Tongass National Forest near Ketchikan, Alaska. Credit: Judy Malley
In their heyday, the Alaska pulp mills employed hundreds of people and, for many years, operated with little notice. In the late 1960s, with the rise of the environmental movement and the subsequent passage of federal clean water and air laws, attitudes toward the pulp mills sharply changed. Heated public debate and environmental lawsuits ensued. In 1990, Congress finally stepped in and passed the Tongass Timber Reform Act, which scaled back logging in favor of fish and wildlife protection. The law ushered in a new era of forest management in Tongass.
Now, more than two decades later, change continues to define this region of jagged fjords and mist-shrouded islands. One of the bigger developments occurred in May 2010, when the Forest Service pledged to move beyond old-growth logging and start managing Tongass for second-growth timber, begin restoring watersheds impacted by logging and support job creation in fishing, renewable energy, mariculture and tourism.
Although some said the policy shift was overdue and simply reflected realities on the ground, the announcement was significant for an agency whose primary focus for decades had been managing Tongass for industrial-scale, old-growth timber harvesting.
The order came from U.S. Secretary of Agriculture Tom Vilsack, who directed the Forest Service to develop a Tongass “Transition Framework,” a strategy that would refocus the agency’s priorities and help grow the regional economy.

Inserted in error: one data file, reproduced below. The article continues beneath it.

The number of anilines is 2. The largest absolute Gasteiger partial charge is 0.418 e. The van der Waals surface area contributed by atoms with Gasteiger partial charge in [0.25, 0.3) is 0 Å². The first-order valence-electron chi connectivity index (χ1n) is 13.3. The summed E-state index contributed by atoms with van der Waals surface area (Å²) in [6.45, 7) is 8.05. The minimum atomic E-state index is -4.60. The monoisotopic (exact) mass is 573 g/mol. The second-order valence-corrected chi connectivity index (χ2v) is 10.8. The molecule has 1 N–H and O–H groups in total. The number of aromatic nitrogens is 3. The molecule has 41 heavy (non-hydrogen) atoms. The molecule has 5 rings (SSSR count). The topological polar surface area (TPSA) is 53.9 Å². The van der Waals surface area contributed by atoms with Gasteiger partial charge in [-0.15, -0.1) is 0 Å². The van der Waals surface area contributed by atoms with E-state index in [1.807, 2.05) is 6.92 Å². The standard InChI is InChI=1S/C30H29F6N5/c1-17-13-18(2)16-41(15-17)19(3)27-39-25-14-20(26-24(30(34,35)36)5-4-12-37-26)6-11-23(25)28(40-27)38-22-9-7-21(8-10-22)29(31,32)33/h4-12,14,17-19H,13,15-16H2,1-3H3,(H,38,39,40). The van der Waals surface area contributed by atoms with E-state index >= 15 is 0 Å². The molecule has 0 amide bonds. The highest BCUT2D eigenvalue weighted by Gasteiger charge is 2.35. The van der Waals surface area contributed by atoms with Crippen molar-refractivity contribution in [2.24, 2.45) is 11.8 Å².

Since making the announcement, the Forest Service has organized some 30 job-creating initiatives in collaboration with business, government, tribal and non-profit organizations. It’s called the “cluster initiative,” a process that’s been infused with $30 million from Vilsack’s department. Since 2009, the agency has also invested more than $153 million in infrastructure, education and training, research, and business loans and grants to communities experiencing job declines in the timber industry, according to the Forest Service.
Depending on one’s vantage point, the “transition,” as it’s known locally, either means promising times or frustrating reminders that Tongass’ timber industry is unlikely to ever recover its former past.
Fishermen and tourism operators tend to take a more positive view. Many who felt the Forest Service long relegated their priorities to the back burner are hopeful that fish and the environment will finally get more attention.
“Like any change, it takes time to gain momentum. Of course, I would like to see it happen faster. I think people are still getting used to the idea of making the transition,” says Sheila Peterson, a Juneau commercial fisherman who owns Taku River Reds, a direct-market seafood business that sells wild sockeye and silver salmon to high-end restaurants and markets in the lower 48 states.